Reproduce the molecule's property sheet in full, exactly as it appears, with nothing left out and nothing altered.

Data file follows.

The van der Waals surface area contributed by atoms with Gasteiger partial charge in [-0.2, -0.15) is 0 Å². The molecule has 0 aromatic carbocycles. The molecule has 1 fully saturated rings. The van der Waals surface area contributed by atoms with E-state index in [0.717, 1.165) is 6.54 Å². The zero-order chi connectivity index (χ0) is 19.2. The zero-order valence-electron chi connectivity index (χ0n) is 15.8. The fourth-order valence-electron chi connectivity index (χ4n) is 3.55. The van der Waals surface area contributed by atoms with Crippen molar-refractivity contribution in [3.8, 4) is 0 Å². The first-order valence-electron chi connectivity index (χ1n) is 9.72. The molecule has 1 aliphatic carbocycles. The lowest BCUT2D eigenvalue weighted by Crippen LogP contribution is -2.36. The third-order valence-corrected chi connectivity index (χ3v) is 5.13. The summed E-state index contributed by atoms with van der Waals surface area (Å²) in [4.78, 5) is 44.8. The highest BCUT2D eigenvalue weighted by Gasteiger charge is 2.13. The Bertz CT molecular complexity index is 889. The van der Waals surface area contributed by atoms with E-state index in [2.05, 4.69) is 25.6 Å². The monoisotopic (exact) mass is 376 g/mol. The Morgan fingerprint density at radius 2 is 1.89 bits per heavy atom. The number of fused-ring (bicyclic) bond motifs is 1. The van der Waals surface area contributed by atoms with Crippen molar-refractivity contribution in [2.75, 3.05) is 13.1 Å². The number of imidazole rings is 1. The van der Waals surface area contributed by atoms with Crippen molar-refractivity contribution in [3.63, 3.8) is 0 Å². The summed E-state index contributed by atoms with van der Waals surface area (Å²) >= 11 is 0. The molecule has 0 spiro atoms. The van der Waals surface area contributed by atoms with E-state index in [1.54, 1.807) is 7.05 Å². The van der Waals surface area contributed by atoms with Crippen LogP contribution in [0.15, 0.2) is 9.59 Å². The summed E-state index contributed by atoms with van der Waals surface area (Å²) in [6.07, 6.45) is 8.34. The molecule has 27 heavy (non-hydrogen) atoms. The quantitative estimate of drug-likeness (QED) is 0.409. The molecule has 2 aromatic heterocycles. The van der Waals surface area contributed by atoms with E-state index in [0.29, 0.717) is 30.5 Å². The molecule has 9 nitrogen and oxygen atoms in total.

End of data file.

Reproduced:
The van der Waals surface area contributed by atoms with Gasteiger partial charge in [-0.2, -0.15) is 0 Å². The molecule has 0 aromatic carbocycles. The molecule has 1 fully saturated rings. The van der Waals surface area contributed by atoms with E-state index in [0.717, 1.165) is 6.54 Å². The zero-order chi connectivity index (χ0) is 19.2. The zero-order valence-electron chi connectivity index (χ0n) is 15.8. The fourth-order valence-electron chi connectivity index (χ4n) is 3.55. The van der Waals surface area contributed by atoms with Crippen molar-refractivity contribution in [3.8, 4) is 0 Å². The first-order valence-electron chi connectivity index (χ1n) is 9.72. The molecule has 1 aliphatic carbocycles. The lowest BCUT2D eigenvalue weighted by Crippen LogP contribution is -2.36. The third-order valence-corrected chi connectivity index (χ3v) is 5.13. The summed E-state index contributed by atoms with van der Waals surface area (Å²) in [4.78, 5) is 44.8. The highest BCUT2D eigenvalue weighted by Gasteiger charge is 2.13. The Bertz CT molecular complexity index is 889. The van der Waals surface area contributed by atoms with E-state index in [2.05, 4.69) is 25.6 Å². The monoisotopic (exact) mass is 376 g/mol. The Morgan fingerprint density at radius 2 is 1.89 bits per heavy atom. The number of fused-ring (bicyclic) bond motifs is 1. The van der Waals surface area contributed by atoms with Crippen molar-refractivity contribution in [2.75, 3.05) is 13.1 Å². The number of imidazole rings is 1. The van der Waals surface area contributed by atoms with Crippen molar-refractivity contribution in [3.63, 3.8) is 0 Å². The summed E-state index contributed by atoms with van der Waals surface area (Å²) >= 11 is 0. The molecule has 0 spiro atoms. The van der Waals surface area contributed by atoms with E-state index in [1.54, 1.807) is 7.05 Å². The van der Waals surface area contributed by atoms with Crippen LogP contribution in [0.15, 0.2) is 9.59 Å². The summed E-state index contributed by atoms with van der Waals surface area (Å²) in [6.07, 6.45) is 8.34. The molecule has 27 heavy (non-hydrogen) atoms. The quantitative estimate of drug-likeness (QED) is 0.409. The molecule has 2 aromatic heterocycles. The van der Waals surface area contributed by atoms with E-state index in [0.29, 0.717) is 30.5 Å². The molecule has 9 nitrogen and oxygen atoms in total.